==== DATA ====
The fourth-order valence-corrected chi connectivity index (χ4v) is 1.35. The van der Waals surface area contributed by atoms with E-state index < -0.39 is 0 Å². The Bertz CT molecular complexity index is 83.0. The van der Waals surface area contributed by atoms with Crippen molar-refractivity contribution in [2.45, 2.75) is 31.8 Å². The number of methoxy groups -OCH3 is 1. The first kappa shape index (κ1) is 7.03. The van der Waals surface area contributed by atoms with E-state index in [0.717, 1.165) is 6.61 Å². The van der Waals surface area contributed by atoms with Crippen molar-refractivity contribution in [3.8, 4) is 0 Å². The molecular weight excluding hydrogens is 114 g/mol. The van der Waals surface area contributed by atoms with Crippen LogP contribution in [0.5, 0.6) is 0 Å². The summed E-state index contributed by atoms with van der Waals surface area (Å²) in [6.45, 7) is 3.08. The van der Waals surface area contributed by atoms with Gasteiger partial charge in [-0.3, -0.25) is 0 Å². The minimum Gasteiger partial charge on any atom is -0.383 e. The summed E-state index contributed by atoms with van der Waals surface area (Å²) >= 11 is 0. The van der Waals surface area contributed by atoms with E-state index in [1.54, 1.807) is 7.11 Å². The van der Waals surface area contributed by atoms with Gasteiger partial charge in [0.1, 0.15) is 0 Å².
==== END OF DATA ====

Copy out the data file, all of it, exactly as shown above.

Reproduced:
The fourth-order valence-corrected chi connectivity index (χ4v) is 1.35. The van der Waals surface area contributed by atoms with E-state index < -0.39 is 0 Å². The Bertz CT molecular complexity index is 83.0. The van der Waals surface area contributed by atoms with Crippen molar-refractivity contribution in [2.45, 2.75) is 31.8 Å². The number of methoxy groups -OCH3 is 1. The first kappa shape index (κ1) is 7.03. The van der Waals surface area contributed by atoms with E-state index in [0.717, 1.165) is 6.61 Å². The van der Waals surface area contributed by atoms with Crippen molar-refractivity contribution in [3.8, 4) is 0 Å². The molecular weight excluding hydrogens is 114 g/mol. The van der Waals surface area contributed by atoms with Crippen LogP contribution in [0.5, 0.6) is 0 Å². The summed E-state index contributed by atoms with van der Waals surface area (Å²) in [6.45, 7) is 3.08. The van der Waals surface area contributed by atoms with Gasteiger partial charge in [-0.3, -0.25) is 0 Å². The minimum Gasteiger partial charge on any atom is -0.383 e. The summed E-state index contributed by atoms with van der Waals surface area (Å²) >= 11 is 0. The van der Waals surface area contributed by atoms with E-state index in [1.54, 1.807) is 7.11 Å². The van der Waals surface area contributed by atoms with Gasteiger partial charge in [0.1, 0.15) is 0 Å².